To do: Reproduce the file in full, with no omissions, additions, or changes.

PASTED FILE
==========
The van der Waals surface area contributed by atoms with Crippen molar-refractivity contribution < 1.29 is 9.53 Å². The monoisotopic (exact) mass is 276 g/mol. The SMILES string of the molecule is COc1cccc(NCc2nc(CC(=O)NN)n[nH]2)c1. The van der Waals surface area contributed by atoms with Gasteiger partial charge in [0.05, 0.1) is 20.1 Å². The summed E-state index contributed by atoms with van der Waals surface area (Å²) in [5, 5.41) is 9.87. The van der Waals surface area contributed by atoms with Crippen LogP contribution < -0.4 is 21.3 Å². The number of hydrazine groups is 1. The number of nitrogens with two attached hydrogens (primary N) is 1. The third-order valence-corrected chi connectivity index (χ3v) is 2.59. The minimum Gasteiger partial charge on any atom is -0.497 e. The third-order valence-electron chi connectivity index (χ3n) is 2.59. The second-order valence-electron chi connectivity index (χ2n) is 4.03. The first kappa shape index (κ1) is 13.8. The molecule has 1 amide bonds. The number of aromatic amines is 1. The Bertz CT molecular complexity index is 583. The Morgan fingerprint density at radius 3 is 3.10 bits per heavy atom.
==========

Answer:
The van der Waals surface area contributed by atoms with Crippen molar-refractivity contribution < 1.29 is 9.53 Å². The monoisotopic (exact) mass is 276 g/mol. The SMILES string of the molecule is COc1cccc(NCc2nc(CC(=O)NN)n[nH]2)c1. The van der Waals surface area contributed by atoms with Gasteiger partial charge in [0.05, 0.1) is 20.1 Å². The summed E-state index contributed by atoms with van der Waals surface area (Å²) in [5, 5.41) is 9.87. The van der Waals surface area contributed by atoms with Crippen LogP contribution < -0.4 is 21.3 Å². The number of hydrazine groups is 1. The number of nitrogens with two attached hydrogens (primary N) is 1. The third-order valence-corrected chi connectivity index (χ3v) is 2.59. The minimum Gasteiger partial charge on any atom is -0.497 e. The third-order valence-electron chi connectivity index (χ3n) is 2.59. The second-order valence-electron chi connectivity index (χ2n) is 4.03. The first kappa shape index (κ1) is 13.8. The molecule has 1 amide bonds. The number of aromatic amines is 1. The Bertz CT molecular complexity index is 583. The Morgan fingerprint density at radius 3 is 3.10 bits per heavy atom.